Back in June, which seems a long time ago now, we (OSGeo:UK) ran a mini FOSS4G event at the Ordnance Survey offices in Southampton, UK. It was a big success, well attended, and everyone seemed to enjoy themselves, which is always nice. This is not a post about the event, per se (perhaps in retrospect going straight on to another event the week after was a bad idea). Others have posted about this, and there’s always the #foss4guk hashtag on twitter if you’re interested. However, along with chairing the event, I foolishly decided to run a workshop around a topic that had been taking shape in my mind for a while- namely how to get new users of open source software to a point where they are comfortable contributing to the packages they use, as well as simply using them.

I began this workshop looking at my own perspective. I’m no more than an arm-chair coder at best (Python and SQL are fine but the rest requires some serious googling and sucking up to colleagues). I can, however, find and report bugs, and contribute to documentation, and that’s my way of giving back. This may not require an in depth knowledge of java or C++, and all the additional skills they require but there’s still a barrier to entry- namely navigating online repositories such as GitHub, and producing useful bug reports. Helping with documentation involves learning about ReadTheDocs and ReStructured Text, and proper bug reporting, where you try and isolate the cause of the problem requires virtualisation of some kind. Suddenly you’re looking at a fairly large toolkit, before you start with bug fixes and other code contributions!

Then, a few months ago some colleagues went to PyCon UK and came back with stories of the wonderous Don’t be afraid to commit workshops, so I decided to come up with something vaguely similar, but focused more on GitHub and bug reporting, and less on Python. I also included an adapted version of the wonderful How to Report a Bug site, but again focusing on open source geospatial projects. You can find my workshop attempt on GitHub at

Some thoughts for those considering running something similar…

In retrospect it was incredibly ambitious to try and get through all the above in 2 hours- it was only possible by setting some fairly strict workshop prerequisites, which most people actually took note of. Given that this was a “Bring your own device” conference, I ran the Git sections using the command line tools rather than any of the graphical user interfaces. Although there was some resistance to this, it was the only sane approach because I had people using Windows, Mac, Linux and an Android tablet in the class! The bit that actually caused the most trouble was setting the default text editor for Git to use. If I was running the class again I would probably omit this section and use the short-hand method of adding commit messages at the command line instead.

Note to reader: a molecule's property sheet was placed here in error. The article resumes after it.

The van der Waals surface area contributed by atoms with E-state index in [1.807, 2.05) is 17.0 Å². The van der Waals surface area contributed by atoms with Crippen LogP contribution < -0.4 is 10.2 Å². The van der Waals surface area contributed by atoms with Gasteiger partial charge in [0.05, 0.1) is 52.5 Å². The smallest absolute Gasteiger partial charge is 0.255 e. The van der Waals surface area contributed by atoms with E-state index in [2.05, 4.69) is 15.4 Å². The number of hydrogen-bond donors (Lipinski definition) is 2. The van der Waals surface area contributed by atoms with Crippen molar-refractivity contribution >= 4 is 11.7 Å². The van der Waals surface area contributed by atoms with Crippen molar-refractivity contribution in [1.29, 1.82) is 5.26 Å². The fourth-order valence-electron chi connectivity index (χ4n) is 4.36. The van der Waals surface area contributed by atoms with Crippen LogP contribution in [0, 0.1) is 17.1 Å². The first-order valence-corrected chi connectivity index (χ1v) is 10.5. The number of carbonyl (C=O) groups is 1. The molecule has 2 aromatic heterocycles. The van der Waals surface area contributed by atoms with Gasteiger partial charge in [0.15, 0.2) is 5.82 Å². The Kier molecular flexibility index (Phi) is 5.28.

It’s also really hard to manage a shared repository for people to use for trying out pull requests- I had a simple text file (generated using the superb hipster ipsum site to generate it), but that caused all sorts of conflicts when multiple people issued pull requests all at the same time. There are alternative approaches to this (countless online, interactive git tutorials) but they weren’t the approach I wanted to use in this workshop. If I’d had more time to prepare I would have come up with a more complex file, perhaps with some specific errors in it, that people could fix without conflicting with each other.

Finally, we barely had time to look at ReStructured Text, or virtualisation, and it probably wasn’t worth even trying to cover them in the same workshop!

Having said all that, I know of at least one workshop attendee who has used his new GitHub skills to good effect, and was recently seen contributing to some documentation, so that’s a start. It would be good if there were more workshops of this kind at open source conferences, not necessarily based on mine, but feel free to borrow/improve it if you like!